Re: [tcpm] tcpsecure: how strong to recommend?

Joe Touch <touch@ISI.EDU> Sat, 06 October 2007 01:15 UTC

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Date: Fri, 05 Oct 2007 18:14:39 -0700
From: Joe Touch <touch@ISI.EDU>
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To: Ted Faber <faber@ISI.EDU>
Subject: Re: [tcpm] tcpsecure: how strong to recommend?
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Ted Faber wrote:
> On Fri, Oct 05, 2007 at 10:21:38AM -0700, touch@ISI.EDU wrote:
>>> IMHO, we're already addressing unlikely events - MSL violation or
>>> off-path spoofed RST with known addresses and ports.  I think that the
>>> cost of one packet exchange to validate that the connection is not about
>>> to be terminated by an unlikely event is a reasonable engineering
>>> choice. 
>> TCP was designed to be able to unilaterally terminate a connection with a RST.
>> If you wanted a handshake, why did you not use FIN?
> 
> That's an instructive example.
> 
> If your RST is lost - they're not sent reliably as a FIN is - the packet
> exchange is exactly the one TCPsecure proposes: ACK the last packet.
> (Strictly speaking the lost RST doesn't do it of course - that would be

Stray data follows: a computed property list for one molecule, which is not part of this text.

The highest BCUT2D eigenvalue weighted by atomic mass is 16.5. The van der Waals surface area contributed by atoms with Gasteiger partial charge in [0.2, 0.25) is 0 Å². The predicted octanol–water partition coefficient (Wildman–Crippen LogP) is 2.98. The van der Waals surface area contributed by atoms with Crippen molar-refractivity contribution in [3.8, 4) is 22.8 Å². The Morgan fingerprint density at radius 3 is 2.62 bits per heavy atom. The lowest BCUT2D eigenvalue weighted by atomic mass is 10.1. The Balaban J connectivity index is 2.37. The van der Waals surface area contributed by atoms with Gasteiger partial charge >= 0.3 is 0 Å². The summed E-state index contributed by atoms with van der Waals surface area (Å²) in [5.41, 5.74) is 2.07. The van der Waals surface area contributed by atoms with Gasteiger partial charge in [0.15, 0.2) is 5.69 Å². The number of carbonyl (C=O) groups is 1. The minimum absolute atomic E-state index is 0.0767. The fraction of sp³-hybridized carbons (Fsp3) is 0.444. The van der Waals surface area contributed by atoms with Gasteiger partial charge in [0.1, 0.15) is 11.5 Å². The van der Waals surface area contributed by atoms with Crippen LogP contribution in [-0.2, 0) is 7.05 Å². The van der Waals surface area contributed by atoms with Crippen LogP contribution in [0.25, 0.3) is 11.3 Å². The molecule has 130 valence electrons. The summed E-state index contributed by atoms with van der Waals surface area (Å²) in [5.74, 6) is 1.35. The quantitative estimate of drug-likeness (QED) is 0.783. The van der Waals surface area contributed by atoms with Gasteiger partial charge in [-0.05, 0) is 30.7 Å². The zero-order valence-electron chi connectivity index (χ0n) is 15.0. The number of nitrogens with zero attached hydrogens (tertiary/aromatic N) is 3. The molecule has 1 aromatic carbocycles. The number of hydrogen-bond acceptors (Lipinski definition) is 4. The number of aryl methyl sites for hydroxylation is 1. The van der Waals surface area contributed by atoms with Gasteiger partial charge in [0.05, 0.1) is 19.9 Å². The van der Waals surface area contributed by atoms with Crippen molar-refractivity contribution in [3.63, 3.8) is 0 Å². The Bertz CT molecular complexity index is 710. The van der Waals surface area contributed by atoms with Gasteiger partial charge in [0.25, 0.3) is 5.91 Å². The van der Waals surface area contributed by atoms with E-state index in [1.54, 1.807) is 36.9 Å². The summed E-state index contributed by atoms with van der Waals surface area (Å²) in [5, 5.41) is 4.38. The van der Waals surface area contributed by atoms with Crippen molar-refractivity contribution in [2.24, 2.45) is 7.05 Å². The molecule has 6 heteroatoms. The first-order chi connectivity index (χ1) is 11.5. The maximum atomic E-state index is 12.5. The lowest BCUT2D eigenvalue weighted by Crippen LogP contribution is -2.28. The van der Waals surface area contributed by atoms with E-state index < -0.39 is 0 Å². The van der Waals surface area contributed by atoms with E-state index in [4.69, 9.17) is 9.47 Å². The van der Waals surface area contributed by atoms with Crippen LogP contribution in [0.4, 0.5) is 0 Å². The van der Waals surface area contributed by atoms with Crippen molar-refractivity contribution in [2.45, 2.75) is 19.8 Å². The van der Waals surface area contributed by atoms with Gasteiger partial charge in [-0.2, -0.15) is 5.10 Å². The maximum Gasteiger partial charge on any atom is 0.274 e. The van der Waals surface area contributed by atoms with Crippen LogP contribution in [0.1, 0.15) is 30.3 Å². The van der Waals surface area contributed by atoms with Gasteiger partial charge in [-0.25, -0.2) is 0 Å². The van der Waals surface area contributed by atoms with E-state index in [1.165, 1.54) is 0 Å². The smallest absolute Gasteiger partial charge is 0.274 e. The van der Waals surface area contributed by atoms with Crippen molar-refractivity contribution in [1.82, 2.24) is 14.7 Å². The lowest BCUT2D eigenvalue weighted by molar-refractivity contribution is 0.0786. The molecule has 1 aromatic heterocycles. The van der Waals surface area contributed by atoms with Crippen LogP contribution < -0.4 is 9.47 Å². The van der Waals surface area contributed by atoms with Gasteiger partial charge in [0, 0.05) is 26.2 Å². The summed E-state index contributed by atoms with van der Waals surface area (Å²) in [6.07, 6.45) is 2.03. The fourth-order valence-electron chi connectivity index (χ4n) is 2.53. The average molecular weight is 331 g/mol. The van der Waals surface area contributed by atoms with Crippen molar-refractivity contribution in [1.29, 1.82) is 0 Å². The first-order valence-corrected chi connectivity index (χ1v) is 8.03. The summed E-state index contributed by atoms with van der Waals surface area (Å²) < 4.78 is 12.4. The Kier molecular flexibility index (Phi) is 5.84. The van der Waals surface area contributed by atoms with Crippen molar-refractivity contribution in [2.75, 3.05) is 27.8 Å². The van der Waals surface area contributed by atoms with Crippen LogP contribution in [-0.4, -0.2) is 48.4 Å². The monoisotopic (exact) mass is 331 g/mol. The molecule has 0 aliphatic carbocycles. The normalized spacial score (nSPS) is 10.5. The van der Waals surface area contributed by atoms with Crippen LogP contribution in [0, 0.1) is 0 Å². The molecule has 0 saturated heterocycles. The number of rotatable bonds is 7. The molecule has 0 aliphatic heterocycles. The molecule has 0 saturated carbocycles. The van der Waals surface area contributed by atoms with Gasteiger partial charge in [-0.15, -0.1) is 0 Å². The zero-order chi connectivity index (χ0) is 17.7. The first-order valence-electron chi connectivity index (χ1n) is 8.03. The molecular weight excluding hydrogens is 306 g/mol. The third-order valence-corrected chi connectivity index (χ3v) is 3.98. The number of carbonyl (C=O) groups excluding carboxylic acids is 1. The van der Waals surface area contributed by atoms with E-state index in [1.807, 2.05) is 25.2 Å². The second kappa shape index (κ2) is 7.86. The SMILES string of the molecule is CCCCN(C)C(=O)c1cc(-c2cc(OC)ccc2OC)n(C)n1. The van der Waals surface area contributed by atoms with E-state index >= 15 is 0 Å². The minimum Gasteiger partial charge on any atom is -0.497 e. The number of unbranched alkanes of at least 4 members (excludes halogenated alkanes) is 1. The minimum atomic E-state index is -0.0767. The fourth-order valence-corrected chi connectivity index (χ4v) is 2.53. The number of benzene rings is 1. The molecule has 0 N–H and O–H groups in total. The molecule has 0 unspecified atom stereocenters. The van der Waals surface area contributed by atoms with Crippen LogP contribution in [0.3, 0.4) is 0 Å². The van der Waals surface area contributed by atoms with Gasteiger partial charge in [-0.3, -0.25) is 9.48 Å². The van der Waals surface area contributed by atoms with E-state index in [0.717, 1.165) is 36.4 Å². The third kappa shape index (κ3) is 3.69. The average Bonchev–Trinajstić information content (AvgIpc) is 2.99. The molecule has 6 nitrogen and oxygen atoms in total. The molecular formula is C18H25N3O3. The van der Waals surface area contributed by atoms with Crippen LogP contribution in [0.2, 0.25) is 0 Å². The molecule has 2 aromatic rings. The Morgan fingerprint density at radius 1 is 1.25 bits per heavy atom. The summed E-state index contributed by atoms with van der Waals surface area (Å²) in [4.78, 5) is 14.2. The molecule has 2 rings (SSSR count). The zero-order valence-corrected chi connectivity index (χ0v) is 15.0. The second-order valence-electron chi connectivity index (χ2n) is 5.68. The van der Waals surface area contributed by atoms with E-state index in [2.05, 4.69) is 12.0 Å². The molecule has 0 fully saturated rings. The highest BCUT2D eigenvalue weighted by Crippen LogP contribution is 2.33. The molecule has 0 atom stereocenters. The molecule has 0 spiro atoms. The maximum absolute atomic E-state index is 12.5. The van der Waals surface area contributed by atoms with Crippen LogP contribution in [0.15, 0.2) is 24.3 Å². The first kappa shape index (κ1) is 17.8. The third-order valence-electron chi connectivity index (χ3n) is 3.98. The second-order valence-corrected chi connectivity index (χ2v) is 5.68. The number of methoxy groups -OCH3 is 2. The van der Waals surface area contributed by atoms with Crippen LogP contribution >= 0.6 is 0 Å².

> a nice trick.  Either new data goes out (ACKing the last packet as
> well), or a retransmission occurs, or a window probe goes off.)
>
> Receiving the ACK triggers a retransmission of the RST and state
> synchronizes.  If all the RSTs are lost, the state still synchronizes
> with a timeout.  I wouldn't call that an authentication (and I know you
> didn't), but the process is very similar to how TCPsecure plays out.

It's not the same, as you point out. If there's no further data to be
sent, then it doesn't necessarily behave like a FIN exchange.

If you want a coordinated endpoint exchange, I suggest using a FIN.

> If we were in a drinking establishment or academic symposium where the
> navel gazing were appropriate, we could discuss whether that RST packet
> "unilaterally terminates the connection" or is a hint that the
> connection has been unilaterally terminated by the destruction of the
> connection state at one endpoint. 

I doubt we would debate that long; I agree with you, I suspect, that the
latter is more precise. It's a hint.

Again, a reason why you either take the hint or not. You don't respond
to it, and you don't gain anything - except over-optimization - by
telling the other end anything to confirm that hint.

> I'm sure you can tell what I
> believe, and I'm suggesting that thinking of both these processes as
> confirming a hint might be less objectionable to you than thinking of
> them as authenticating a message. 

Confirming that it's a hint? Confirming what? That the hint came from
who you thought. Again we're back to authentication.

> But here on the list, I'm hoping that talking about what a "slightly
> unusual" packet is might steer us back toward the
> MAY/SHOULD/MUST/applicability statement discussion.

It walks, looks, and quacks like a duck. Whether you will agree to call
it a duck or not, I won't worry. But I've treated it like a duck in
deciding MUST/MAY/SHOULD.

If we truly want to get back to that discussion, I haven't heard others
address the proposed way forward I offered...

Joe

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